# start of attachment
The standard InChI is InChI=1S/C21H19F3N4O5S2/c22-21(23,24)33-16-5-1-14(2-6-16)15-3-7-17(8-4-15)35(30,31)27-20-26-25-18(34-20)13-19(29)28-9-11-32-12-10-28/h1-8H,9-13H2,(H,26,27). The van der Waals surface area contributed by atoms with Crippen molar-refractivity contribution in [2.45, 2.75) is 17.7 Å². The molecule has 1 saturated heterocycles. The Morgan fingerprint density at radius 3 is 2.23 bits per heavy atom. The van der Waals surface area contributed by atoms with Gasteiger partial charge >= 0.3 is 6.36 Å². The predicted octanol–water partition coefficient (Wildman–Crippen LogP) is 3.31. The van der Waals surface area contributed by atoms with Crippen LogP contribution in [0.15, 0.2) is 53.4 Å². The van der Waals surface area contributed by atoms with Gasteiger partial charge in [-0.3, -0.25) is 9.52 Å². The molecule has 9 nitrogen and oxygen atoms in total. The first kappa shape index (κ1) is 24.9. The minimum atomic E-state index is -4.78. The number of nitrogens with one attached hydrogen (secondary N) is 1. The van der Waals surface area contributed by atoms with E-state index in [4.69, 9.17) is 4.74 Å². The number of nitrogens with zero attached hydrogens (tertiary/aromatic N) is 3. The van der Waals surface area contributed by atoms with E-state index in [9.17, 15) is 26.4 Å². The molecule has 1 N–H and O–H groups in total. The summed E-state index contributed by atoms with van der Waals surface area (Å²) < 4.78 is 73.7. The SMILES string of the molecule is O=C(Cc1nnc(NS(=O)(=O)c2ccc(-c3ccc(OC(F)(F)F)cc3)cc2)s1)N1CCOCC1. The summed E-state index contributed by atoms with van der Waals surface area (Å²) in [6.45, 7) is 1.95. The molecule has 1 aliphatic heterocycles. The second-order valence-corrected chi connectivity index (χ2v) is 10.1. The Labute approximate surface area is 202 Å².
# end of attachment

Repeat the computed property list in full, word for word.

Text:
The standard InChI is InChI=1S/C21H19F3N4O5S2/c22-21(23,24)33-16-5-1-14(2-6-16)15-3-7-17(8-4-15)35(30,31)27-20-26-25-18(34-20)13-19(29)28-9-11-32-12-10-28/h1-8H,9-13H2,(H,26,27). The van der Waals surface area contributed by atoms with Crippen molar-refractivity contribution in [2.45, 2.75) is 17.7 Å². The molecule has 1 saturated heterocycles. The Morgan fingerprint density at radius 3 is 2.23 bits per heavy atom. The van der Waals surface area contributed by atoms with Gasteiger partial charge >= 0.3 is 6.36 Å². The predicted octanol–water partition coefficient (Wildman–Crippen LogP) is 3.31. The van der Waals surface area contributed by atoms with Crippen LogP contribution in [0.15, 0.2) is 53.4 Å². The van der Waals surface area contributed by atoms with Gasteiger partial charge in [-0.3, -0.25) is 9.52 Å². The molecule has 9 nitrogen and oxygen atoms in total. The first kappa shape index (κ1) is 24.9. The minimum atomic E-state index is -4.78. The number of nitrogens with one attached hydrogen (secondary N) is 1. The van der Waals surface area contributed by atoms with E-state index in [4.69, 9.17) is 4.74 Å². The number of nitrogens with zero attached hydrogens (tertiary/aromatic N) is 3. The van der Waals surface area contributed by atoms with E-state index in [9.17, 15) is 26.4 Å². The molecule has 1 N–H and O–H groups in total. The summed E-state index contributed by atoms with van der Waals surface area (Å²) < 4.78 is 73.7. The SMILES string of the molecule is O=C(Cc1nnc(NS(=O)(=O)c2ccc(-c3ccc(OC(F)(F)F)cc3)cc2)s1)N1CCOCC1. The summed E-state index contributed by atoms with van der Waals surface area (Å²) in [6.45, 7) is 1.95. The molecule has 1 aliphatic heterocycles. The second-order valence-corrected chi connectivity index (χ2v) is 10.1. The Labute approximate surface area is 202 Å².